From 13m agoThe Senate majority leader, Chuck Schumer, and the Senate minority leader, Mitch McConnell, reached an agreement on a stopgap spending plan that would keep the government open past Saturday.A bipartisan Senate draft measure would fund the government through 17 November and include around $6bn in new aid to Ukraine and roughly $6bn in disaster funding, Reuters reported.Speaking earlier today, Schumer said:
We will continue to fund the government at present levels while maintaining our commitment to Ukraine’s security and humanitarian needs, while also ensuring those impacted by natural disasters across the country begin to get the resources they need.
The 79-page stopgap spending bill, unveiled by the Senate majority leader, Chuck Schumer, and the Senate minority leader, Mitch McConnell, would not include any border security measures, a major sticking point for House Republicans, Reuters reported.The short-term bill would avert a government shutdown on Sunday while also providing billions in disaster relief and aid to Ukraine.The bill includes $4.5bn from an operations and maintenance fund for the defense department “to remain available until Sept. 30, 2024 to respond to the situation in Ukraine,” according to the measure’s text.The bill also includes another $1.65bn in state department funding for additional assistance to Ukraine that would be available until 30 September 2025.The Senate majority leader, Chuck Schumer, and the Senate minority leader, Mitch McConnell, reached an agreement on a stopgap spending plan that would keep the government open past Saturday.A bipartisan Senate draft measure would fund the government through 17 November and include around $6bn in new aid to Ukraine and roughly $6bn in disaster funding, Reuters reported.Speaking earlier today, Schumer said:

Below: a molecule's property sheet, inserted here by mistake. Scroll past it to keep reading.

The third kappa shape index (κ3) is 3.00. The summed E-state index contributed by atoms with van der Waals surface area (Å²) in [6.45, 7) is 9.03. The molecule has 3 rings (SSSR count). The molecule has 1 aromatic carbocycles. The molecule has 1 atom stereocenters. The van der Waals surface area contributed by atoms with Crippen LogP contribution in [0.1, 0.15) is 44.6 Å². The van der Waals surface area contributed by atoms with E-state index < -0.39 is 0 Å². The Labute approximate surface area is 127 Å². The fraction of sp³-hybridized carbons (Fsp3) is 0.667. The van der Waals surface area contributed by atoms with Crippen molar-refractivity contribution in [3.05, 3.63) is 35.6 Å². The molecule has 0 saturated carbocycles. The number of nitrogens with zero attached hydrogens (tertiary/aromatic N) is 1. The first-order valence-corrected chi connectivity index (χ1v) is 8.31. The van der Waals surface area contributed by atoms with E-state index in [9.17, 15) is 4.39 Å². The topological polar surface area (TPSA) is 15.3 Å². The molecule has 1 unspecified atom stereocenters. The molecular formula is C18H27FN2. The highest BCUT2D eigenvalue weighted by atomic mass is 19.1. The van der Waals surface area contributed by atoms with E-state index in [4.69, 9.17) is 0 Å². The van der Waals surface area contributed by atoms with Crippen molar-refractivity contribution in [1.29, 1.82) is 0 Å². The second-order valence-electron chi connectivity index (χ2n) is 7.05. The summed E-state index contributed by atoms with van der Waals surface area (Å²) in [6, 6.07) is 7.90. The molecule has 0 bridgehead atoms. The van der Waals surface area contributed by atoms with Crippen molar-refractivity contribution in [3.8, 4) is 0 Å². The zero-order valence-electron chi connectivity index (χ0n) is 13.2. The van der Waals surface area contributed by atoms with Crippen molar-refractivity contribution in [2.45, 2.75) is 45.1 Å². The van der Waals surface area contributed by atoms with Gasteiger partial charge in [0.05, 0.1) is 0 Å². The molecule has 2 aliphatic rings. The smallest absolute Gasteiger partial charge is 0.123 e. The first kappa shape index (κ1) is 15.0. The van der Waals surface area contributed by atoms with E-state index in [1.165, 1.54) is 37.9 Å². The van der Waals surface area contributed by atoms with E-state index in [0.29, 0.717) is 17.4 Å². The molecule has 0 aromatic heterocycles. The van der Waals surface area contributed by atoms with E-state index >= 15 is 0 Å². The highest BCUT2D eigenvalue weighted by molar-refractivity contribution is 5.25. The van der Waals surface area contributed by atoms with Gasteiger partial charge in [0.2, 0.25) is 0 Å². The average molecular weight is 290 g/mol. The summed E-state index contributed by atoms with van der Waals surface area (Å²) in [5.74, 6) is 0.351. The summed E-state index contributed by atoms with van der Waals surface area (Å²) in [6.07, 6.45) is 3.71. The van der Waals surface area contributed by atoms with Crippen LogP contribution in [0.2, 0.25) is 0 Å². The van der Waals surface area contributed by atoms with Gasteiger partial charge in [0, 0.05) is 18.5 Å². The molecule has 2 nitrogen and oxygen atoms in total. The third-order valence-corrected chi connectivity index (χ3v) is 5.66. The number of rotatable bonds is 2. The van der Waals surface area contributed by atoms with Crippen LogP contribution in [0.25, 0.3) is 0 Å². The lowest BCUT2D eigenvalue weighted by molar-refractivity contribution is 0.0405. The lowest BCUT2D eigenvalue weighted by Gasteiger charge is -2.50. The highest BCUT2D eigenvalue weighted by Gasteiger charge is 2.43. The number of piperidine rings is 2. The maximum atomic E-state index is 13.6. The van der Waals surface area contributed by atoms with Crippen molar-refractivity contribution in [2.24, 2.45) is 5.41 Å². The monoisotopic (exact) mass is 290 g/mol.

We will continue to fund the government at present levels while maintaining our commitment to Ukraine’s security and humanitarian needs, while also ensuring those impacted by natural disasters across the country begin to get the resources they need.
Joe Biden’s dog, Commander, bit another Secret Service agent at the White House on Monday.In a statement to CNN, a spokesperson, Anthony Guglielmi, said:
Yesterday around 8pm, a Secret Service Uniformed Division police officer came in contact with a First Family pet and was bitten. The officer was treated by medical personnel on complex.
Commander has been involved in at least 11 biting incidents at the White House and at the Biden family home in Delaware. One such incident in November 2022 left an officer hospitalized after being bitten on the arms and thighs.Another of the president’s dogs, Major, was removed from the White House and relocated to Delaware following several reported biting incidents.Ruling in a civil lawsuit brought by the New York attorney general Letitia James, Judge Arthur Engoron ordered that some of Donald Trump’s business licenses be rescinded as punishment after finding the former president committed fraud by massively overvaluing his assets and exaggerating his net worth.The judge also said he would continue to have an independent monitor oversee the Trump Organization’s operations.James sued Trump and his adult sons last year, alleging widespread fraud connected to the Trump Organization and seeking $250m and professional sanctions. She has said Trump inflated his net worth by as much as $2.23bn, and by one measure as much as $3.6bn, on annual financial statements given to banks and insurers.Assets whose values were inflated included Trump’s Mar-a-Lago estate in Florida, his penthouse apartment in Manhattan’s Trump Tower, and various office buildings and golf courses, she said.In his ruling, Judge Engoron said James had established liability for false valuations of several properties, Mar-a-Lago and the penthouse. He wrote: